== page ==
Pentland’s idea of a “data-driven society” is problematic. It would encourage us to optimize the status quo rather than challenge it.

What’s prevented us from deciphering society’s mathematical underpinnings up to now, Pentland believes, is a lack of empirical rigor in the social sciences. Unlike physicists, who can measure the movements of objects with great precision, sociologists have had to make do with fuzzy observations. They’ve had to work with rough and incomplete data sets drawn from small samples of the population, and they’ve had to rely on people’s notoriously flawed recollections of what they did, when they did it, and whom they did it with. Computer networks promise to remedy those shortcomings. Tapping into the streams of data that flow through gadgets, search engines, social media, and credit card payment systems, scientists will be able to collect precise, real-time information on the behavior of millions, if not billions, of individuals. And because computers neither forget nor fib, the information will be reliable.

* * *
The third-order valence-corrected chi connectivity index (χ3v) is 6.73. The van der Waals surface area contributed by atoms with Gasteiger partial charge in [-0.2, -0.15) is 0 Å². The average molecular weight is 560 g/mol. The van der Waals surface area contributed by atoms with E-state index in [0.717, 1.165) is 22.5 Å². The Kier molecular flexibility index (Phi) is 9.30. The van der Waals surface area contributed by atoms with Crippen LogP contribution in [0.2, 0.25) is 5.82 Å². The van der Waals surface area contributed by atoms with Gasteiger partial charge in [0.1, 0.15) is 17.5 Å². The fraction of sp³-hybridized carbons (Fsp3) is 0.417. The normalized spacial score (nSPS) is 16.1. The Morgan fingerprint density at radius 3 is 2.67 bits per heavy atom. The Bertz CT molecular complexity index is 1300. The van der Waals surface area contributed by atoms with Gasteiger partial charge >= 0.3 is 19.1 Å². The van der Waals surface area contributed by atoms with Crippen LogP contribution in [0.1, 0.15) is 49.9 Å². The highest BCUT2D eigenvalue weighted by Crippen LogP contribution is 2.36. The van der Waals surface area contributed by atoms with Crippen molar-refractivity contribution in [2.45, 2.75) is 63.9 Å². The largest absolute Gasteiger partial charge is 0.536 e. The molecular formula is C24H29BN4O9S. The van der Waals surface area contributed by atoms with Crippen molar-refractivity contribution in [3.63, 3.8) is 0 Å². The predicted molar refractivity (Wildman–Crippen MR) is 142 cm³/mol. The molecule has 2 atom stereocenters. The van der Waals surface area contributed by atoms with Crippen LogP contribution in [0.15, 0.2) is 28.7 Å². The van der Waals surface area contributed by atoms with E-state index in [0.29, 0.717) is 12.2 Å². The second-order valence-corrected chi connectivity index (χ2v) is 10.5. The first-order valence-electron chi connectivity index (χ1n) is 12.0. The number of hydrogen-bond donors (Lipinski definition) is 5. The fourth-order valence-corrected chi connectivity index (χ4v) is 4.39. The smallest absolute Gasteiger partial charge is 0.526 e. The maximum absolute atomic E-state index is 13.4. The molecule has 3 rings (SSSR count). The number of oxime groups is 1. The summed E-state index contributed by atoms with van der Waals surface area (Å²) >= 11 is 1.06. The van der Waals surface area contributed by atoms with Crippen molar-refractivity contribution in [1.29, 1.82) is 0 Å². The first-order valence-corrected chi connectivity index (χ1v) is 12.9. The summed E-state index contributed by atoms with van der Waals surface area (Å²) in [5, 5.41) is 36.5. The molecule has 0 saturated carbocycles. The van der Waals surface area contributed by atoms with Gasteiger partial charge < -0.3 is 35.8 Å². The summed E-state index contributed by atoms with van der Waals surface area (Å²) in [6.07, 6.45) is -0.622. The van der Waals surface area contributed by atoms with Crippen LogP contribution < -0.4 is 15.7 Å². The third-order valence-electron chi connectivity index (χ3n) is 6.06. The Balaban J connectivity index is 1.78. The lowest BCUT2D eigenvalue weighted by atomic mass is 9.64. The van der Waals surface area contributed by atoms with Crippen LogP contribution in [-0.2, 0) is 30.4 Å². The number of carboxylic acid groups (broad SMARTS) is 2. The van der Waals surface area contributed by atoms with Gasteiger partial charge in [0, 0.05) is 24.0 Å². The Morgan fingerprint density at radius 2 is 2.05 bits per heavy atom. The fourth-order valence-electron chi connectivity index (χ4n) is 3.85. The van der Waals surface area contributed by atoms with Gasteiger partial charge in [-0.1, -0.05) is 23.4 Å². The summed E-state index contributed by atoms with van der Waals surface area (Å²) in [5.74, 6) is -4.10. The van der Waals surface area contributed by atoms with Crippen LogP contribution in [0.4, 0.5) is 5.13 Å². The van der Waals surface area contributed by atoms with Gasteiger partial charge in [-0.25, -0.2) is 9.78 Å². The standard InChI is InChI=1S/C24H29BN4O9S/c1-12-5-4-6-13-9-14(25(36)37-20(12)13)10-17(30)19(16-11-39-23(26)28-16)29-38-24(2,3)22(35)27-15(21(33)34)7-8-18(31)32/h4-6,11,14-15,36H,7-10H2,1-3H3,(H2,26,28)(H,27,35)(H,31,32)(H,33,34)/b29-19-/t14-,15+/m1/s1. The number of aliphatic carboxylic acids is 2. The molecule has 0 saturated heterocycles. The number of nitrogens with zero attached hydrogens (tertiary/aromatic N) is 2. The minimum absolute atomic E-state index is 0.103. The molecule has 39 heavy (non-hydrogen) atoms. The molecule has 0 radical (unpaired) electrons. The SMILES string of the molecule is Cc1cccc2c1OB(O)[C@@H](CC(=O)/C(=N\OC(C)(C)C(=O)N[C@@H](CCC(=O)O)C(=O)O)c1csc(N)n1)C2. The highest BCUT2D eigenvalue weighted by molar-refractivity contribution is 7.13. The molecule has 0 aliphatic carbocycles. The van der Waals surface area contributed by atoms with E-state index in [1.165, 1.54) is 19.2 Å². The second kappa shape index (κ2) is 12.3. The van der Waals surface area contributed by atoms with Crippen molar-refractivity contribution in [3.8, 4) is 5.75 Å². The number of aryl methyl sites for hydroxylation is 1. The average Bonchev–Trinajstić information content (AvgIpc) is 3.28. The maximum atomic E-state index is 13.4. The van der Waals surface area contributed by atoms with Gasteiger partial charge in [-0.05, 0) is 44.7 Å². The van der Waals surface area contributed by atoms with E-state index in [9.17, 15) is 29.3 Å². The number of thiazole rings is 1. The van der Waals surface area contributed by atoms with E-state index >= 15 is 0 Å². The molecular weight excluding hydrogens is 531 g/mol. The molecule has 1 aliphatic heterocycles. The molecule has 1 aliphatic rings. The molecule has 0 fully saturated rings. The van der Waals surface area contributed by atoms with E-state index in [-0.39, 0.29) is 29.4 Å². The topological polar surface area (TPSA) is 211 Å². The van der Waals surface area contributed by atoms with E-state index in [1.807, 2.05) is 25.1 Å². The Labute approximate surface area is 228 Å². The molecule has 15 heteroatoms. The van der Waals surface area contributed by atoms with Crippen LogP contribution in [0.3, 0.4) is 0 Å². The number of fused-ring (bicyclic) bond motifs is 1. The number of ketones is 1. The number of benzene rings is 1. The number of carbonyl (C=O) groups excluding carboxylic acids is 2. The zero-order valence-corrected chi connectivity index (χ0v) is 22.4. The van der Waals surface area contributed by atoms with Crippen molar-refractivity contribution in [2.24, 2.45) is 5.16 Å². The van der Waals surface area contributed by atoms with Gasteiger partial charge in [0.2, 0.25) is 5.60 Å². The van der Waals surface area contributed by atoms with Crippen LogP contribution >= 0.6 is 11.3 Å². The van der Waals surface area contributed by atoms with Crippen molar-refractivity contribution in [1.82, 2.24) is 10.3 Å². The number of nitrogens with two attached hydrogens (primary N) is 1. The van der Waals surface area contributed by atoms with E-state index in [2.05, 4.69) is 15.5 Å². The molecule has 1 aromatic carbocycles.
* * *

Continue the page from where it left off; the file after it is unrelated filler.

To illustrate what lies in store, Pentland describes a series of experiments that he and his associates have been conducting in the private sector. They go into a business and give each employee an electronic ID card, called a “sociometric badge,” that hangs from the neck and communicates with the badges worn by colleagues. Incorporating microphones, location sensors, and accelerometers, the badges monitor where people go and whom they talk with, taking note of their tone of voice and even their body language. The devices are able to measure not only the chains of communication and influence within an organization but also “personal energy levels” and traits such as “extraversion and empathy.” In one such study of a bank’s call center, the researchers discovered that productivity could be increased simply by tweaking the coffee-break schedule.